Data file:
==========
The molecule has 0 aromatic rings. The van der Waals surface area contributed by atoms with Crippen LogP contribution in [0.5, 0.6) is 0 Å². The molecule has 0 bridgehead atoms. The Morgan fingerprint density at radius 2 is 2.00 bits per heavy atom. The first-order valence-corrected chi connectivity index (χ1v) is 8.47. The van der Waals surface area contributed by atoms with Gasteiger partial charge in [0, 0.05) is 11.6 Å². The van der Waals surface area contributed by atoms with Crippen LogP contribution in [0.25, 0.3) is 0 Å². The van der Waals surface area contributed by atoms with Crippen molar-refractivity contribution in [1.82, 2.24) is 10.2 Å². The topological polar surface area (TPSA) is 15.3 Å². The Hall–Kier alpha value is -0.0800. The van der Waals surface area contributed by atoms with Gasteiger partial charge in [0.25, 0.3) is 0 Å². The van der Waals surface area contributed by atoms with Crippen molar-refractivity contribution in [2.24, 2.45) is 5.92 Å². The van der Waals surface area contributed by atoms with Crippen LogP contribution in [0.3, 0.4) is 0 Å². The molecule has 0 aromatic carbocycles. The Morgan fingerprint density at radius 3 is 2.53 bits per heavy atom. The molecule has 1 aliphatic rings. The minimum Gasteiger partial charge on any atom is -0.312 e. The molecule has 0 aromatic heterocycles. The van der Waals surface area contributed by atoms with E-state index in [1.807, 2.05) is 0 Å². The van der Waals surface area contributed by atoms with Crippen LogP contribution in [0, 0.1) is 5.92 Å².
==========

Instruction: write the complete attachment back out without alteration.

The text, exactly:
The molecule has 0 aromatic rings. The van der Waals surface area contributed by atoms with Crippen LogP contribution in [0.5, 0.6) is 0 Å². The molecule has 0 bridgehead atoms. The Morgan fingerprint density at radius 2 is 2.00 bits per heavy atom. The first-order valence-corrected chi connectivity index (χ1v) is 8.47. The van der Waals surface area contributed by atoms with Gasteiger partial charge in [0, 0.05) is 11.6 Å². The van der Waals surface area contributed by atoms with Crippen LogP contribution in [0.25, 0.3) is 0 Å². The van der Waals surface area contributed by atoms with Crippen molar-refractivity contribution in [1.82, 2.24) is 10.2 Å². The topological polar surface area (TPSA) is 15.3 Å². The Hall–Kier alpha value is -0.0800. The van der Waals surface area contributed by atoms with Gasteiger partial charge in [0.25, 0.3) is 0 Å². The van der Waals surface area contributed by atoms with Crippen molar-refractivity contribution in [2.24, 2.45) is 5.92 Å². The van der Waals surface area contributed by atoms with Crippen LogP contribution in [0.3, 0.4) is 0 Å². The molecule has 0 aromatic carbocycles. The Morgan fingerprint density at radius 3 is 2.53 bits per heavy atom. The molecule has 1 aliphatic rings. The minimum Gasteiger partial charge on any atom is -0.312 e. The molecule has 0 aromatic heterocycles. The van der Waals surface area contributed by atoms with E-state index in [1.807, 2.05) is 0 Å². The van der Waals surface area contributed by atoms with Crippen LogP contribution in [0, 0.1) is 5.92 Å².